As for the vilified pork loin, there is indeed fat (and silverskin) on the outside of any pork loin, and closer to the shoulder or top of the loin, generally from the 5th rib up where the loin gets smaller as it meets the deeper red shoulder butt, the 2 separated by fat. It is very well possible that Mr.Carmen got a less desirable slice closer to the butt which will be invariably fatty. Luck of the draw perhaps. A more reasonable diagnosis would be that the loin was simply cooked at too high of heat, and that could be remedied with constructive criticism rather than disparaging one’s baby steps.
Tim,

Well to let you know, my expertise is in the restautrant business. I don't feel like I need to feed my ego with details of my resume, however I have been in the business for the better part of two decades, front and back of the house.
Though I tend to enjoy being a "behind the scenes" kind of girl, I have no interest in finding my accolades on the internet.
If I am a "self procalimed foodie" then, I am OK with that.
I simply feel that you were way out of line. Furthermore,I do apologize for the "Hack" comment.
Tim,
How do you feel about Wabeck's comments about Chef Cox on Rockwell's blog in regards to this article? I completely agree with him. Chef Cox shows a passion for his craft that is missing in many chef's.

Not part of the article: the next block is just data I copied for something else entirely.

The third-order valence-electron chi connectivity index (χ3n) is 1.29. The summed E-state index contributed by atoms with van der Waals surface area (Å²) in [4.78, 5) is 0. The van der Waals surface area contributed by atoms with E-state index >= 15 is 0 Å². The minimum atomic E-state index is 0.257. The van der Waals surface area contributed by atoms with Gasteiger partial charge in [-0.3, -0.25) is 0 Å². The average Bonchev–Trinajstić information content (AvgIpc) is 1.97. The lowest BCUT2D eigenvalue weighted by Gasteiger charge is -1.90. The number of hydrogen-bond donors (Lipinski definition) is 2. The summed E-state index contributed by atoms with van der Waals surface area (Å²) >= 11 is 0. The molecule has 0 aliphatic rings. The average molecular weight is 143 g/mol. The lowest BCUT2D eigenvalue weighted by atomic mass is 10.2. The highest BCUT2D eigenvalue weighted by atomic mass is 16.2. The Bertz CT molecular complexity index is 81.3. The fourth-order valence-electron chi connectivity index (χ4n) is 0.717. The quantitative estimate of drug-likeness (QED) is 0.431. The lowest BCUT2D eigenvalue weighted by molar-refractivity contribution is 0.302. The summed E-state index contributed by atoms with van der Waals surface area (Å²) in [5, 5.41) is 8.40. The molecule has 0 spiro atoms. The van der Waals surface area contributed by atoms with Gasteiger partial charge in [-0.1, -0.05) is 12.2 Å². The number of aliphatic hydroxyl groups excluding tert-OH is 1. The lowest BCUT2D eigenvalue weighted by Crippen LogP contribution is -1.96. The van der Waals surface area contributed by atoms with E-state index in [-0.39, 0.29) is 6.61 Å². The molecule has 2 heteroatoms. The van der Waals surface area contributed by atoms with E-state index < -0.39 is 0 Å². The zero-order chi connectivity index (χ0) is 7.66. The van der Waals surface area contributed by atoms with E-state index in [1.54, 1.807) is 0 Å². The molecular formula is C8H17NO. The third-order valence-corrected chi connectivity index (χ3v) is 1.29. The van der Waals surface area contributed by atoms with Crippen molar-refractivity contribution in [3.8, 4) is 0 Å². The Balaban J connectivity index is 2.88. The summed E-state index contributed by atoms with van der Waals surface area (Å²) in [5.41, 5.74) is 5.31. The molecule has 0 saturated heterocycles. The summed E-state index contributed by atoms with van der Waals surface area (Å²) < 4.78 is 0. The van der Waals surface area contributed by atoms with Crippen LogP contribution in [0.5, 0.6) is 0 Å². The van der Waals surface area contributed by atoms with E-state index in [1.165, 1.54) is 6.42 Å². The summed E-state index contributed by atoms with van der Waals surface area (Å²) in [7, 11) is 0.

Having dined at both West End Bistro and New Heights, I think you got them confused! West End Bistro (since the new chef Palma) is nothing special. The food is good, but not creative and exciting.

I have dined on numerous occasions at New Heights since Chef Cox has been there. I have never once been disappointed in my meal. He ranks as one of the top chefs in DC in my book. His creations are fresh, innovative and downright delicious. I suggest you go back again.

Alicia
Alicia;

I thought Wabeck's response was perfect for a man in his position--supportive, affirmative, and positive about the future. I would have expected no less. It doesn't change the experience I had at New Heights. But I will definitely be back to eat more of Cox's food.

-Tim
Having dined at Pelena when Mr. Cox was an understudy and now two times at New Heights, we have had excellent meals under his watch. I will admit that the front of the house was a tad off the first time we visited New Heights but when we returned a second time, that was corrected. We had outstanding food on each visit, both of which were with a party of four. We all sampled various items and everything was spectacular.

I'm getting hungry writing about this. I feel that either you had an off-night or you're just off.

Mike McDonnell
I only ate at Westend Bistro once (October 2009)and the food was good, except the Shrimp and Grits - which was wonderful. Anyone know how they made that/the receipe? Thanks Chuck